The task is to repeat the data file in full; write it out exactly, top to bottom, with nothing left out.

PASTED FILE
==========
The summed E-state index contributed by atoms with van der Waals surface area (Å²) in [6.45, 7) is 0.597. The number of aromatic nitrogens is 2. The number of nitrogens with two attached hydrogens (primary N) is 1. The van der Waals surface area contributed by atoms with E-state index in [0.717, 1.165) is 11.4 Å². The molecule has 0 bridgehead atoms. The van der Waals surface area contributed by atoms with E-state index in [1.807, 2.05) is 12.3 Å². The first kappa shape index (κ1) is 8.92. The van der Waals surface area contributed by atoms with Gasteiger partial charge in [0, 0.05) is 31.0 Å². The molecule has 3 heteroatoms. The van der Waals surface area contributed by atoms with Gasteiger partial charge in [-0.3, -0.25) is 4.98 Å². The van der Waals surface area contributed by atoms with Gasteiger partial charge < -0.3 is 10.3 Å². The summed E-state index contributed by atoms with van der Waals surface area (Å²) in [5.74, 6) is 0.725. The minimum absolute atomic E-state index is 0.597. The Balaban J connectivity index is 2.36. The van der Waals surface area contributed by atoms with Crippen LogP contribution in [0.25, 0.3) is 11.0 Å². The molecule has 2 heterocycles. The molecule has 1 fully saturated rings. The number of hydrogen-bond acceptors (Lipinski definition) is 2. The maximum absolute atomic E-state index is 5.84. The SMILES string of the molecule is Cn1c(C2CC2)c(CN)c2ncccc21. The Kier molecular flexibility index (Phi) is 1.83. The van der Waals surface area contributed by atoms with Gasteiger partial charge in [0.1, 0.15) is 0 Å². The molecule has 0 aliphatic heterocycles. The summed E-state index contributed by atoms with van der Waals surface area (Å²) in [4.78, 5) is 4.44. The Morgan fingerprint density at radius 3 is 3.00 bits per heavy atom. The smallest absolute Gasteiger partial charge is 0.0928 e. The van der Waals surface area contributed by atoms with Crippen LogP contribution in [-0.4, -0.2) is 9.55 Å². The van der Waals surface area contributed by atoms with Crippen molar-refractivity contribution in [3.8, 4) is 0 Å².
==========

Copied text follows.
The summed E-state index contributed by atoms with van der Waals surface area (Å²) in [6.45, 7) is 0.597. The number of aromatic nitrogens is 2. The number of nitrogens with two attached hydrogens (primary N) is 1. The van der Waals surface area contributed by atoms with E-state index in [0.717, 1.165) is 11.4 Å². The molecule has 0 bridgehead atoms. The van der Waals surface area contributed by atoms with E-state index in [1.807, 2.05) is 12.3 Å². The first kappa shape index (κ1) is 8.92. The van der Waals surface area contributed by atoms with Gasteiger partial charge in [0, 0.05) is 31.0 Å². The molecule has 3 heteroatoms. The van der Waals surface area contributed by atoms with Gasteiger partial charge in [-0.3, -0.25) is 4.98 Å². The van der Waals surface area contributed by atoms with Gasteiger partial charge < -0.3 is 10.3 Å². The summed E-state index contributed by atoms with van der Waals surface area (Å²) in [5.74, 6) is 0.725. The minimum absolute atomic E-state index is 0.597. The Balaban J connectivity index is 2.36. The van der Waals surface area contributed by atoms with Crippen LogP contribution in [0.25, 0.3) is 11.0 Å². The molecule has 2 heterocycles. The molecule has 1 fully saturated rings. The number of hydrogen-bond acceptors (Lipinski definition) is 2. The maximum absolute atomic E-state index is 5.84. The SMILES string of the molecule is Cn1c(C2CC2)c(CN)c2ncccc21. The Kier molecular flexibility index (Phi) is 1.83. The van der Waals surface area contributed by atoms with Gasteiger partial charge in [0.1, 0.15) is 0 Å². The molecule has 0 aliphatic heterocycles. The summed E-state index contributed by atoms with van der Waals surface area (Å²) in [4.78, 5) is 4.44. The Morgan fingerprint density at radius 3 is 3.00 bits per heavy atom. The smallest absolute Gasteiger partial charge is 0.0928 e. The van der Waals surface area contributed by atoms with Crippen LogP contribution in [-0.4, -0.2) is 9.55 Å². The van der Waals surface area contributed by atoms with Crippen molar-refractivity contribution in [3.8, 4) is 0 Å².